thing?
 
> > > No, they haven't. Many people still use Windows 2000 (heck many people
> > > still use Windows 98 and NT4). Many, many people have simply stopped
> > > upgrading their Office installations.
> > >
> > > People are still using HTML 3.2. People still use DOM Level 0. People
> > > use old video codecs. And so forth.
> >
> > Yes and computers have managed to keep them all working without the
> > need for non-versioning.
> 
> Uh, HTML and DOM Level 0 are not versioned. I'm not familiar with codecs
> so I can't really talk about that.

Use whatever terminology you want. If I were to ask someone what
version HTML 3.2 was, I'd bet 99 out of a 100 times they'd say 3.2.
I'm not quite sure where the idea that HTML isn't versioned.
Versioning doesn't imply obscelesence of the previous versions you
know. People still use Office 2000 even when Office 2003 is out. The
general idea with versioning however is that newer versions are
better.
 
> CSS1 will not be updated, no. Implementors only refer to CSS2 at this
> point, so there is no need to update CSS1 (which is a subset of CSS2).

Why not? What if I bring up an issues with CSS 1? What would I be
told? That the current version is 2 or that's it's fixed in 2?

While you point out people still use Windows 98, that number is small.
But you know what's even smaller, DOS and pre-Windows 98. Not a lot of
programs take Windows 3.11 into account. However I can still open up
Word documents from that era. Amazing.

> HTML and CSS used the exact same versioning model until XHTML 1.x, which
> has basically been a complete failure, and XHTML 2, which has yet to
> receive significant support from any major browser vendor. Indeed, an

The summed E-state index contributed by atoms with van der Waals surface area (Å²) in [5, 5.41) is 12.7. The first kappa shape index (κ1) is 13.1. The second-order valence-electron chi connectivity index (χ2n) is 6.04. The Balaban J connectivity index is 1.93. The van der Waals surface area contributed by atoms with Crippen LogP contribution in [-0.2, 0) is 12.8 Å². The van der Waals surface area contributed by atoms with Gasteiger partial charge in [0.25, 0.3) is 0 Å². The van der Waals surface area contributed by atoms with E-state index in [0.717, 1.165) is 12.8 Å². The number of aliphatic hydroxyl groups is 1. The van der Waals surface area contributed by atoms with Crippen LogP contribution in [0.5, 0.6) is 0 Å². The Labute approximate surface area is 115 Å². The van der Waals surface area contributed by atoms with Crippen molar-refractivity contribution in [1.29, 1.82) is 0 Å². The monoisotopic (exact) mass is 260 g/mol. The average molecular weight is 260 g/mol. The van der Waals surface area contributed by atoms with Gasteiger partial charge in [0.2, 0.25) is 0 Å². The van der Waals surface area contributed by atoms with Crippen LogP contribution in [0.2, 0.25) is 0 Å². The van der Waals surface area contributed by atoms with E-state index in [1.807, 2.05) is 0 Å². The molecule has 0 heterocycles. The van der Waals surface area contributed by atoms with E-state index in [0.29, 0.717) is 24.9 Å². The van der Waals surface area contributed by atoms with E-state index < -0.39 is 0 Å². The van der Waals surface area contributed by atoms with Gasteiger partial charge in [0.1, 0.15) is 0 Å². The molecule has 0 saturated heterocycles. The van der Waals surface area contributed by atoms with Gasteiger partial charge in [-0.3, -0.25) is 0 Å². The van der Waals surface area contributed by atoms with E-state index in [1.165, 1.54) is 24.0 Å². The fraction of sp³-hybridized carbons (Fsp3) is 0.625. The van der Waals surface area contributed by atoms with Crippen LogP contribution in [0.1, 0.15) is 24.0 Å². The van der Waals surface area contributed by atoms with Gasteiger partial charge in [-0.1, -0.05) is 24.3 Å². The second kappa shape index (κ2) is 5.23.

> unofficial effort to create a non-versioned (as you would put it) update
> to HTML, namely HTML5 [1], is where most major browser vendors appear 
> to be putting their resources.

XHTML isn't as big a failure as you seem to think it is, at least in
the places I've worked. A lot of tools support it and support it
natively over HTML 4.0.

> Also, I don't see why you think that the versioned model allows you to
> ever "get rid of" "code for bad design decisions". It's not like the
> billions of HTML pages currently on the Web are going to magically turn
> into another document format. In 50 years, if I go to a page that hasn't
> been updated in 50 years (e.g. by looking at it through the Web archive
> [2]) then I'm going to want my UA to render it just like today.
> 
> Are you suggesting that eventually browsers should stop supporting today's
> content?

No, but I'm saying they shouldn't have to write new code to handle
old, poor decisions. The design process requires that bad decisions be
cut. That doesn't mean you can't leave 1.0 alone and have people write
1.0 renderers. And it's not like code written to render 1.0 can't be
useful for writing 2.1 or 3.0 code.

What I'm saying is that when it comes to CSS 5.0, I don't want to
write new code to deal with poor decisions made in 1.0, 2.1, 3.0 or
whenever.

Orion Adrian
Received on Sunday, 3 July 2005 02:11:22 GMT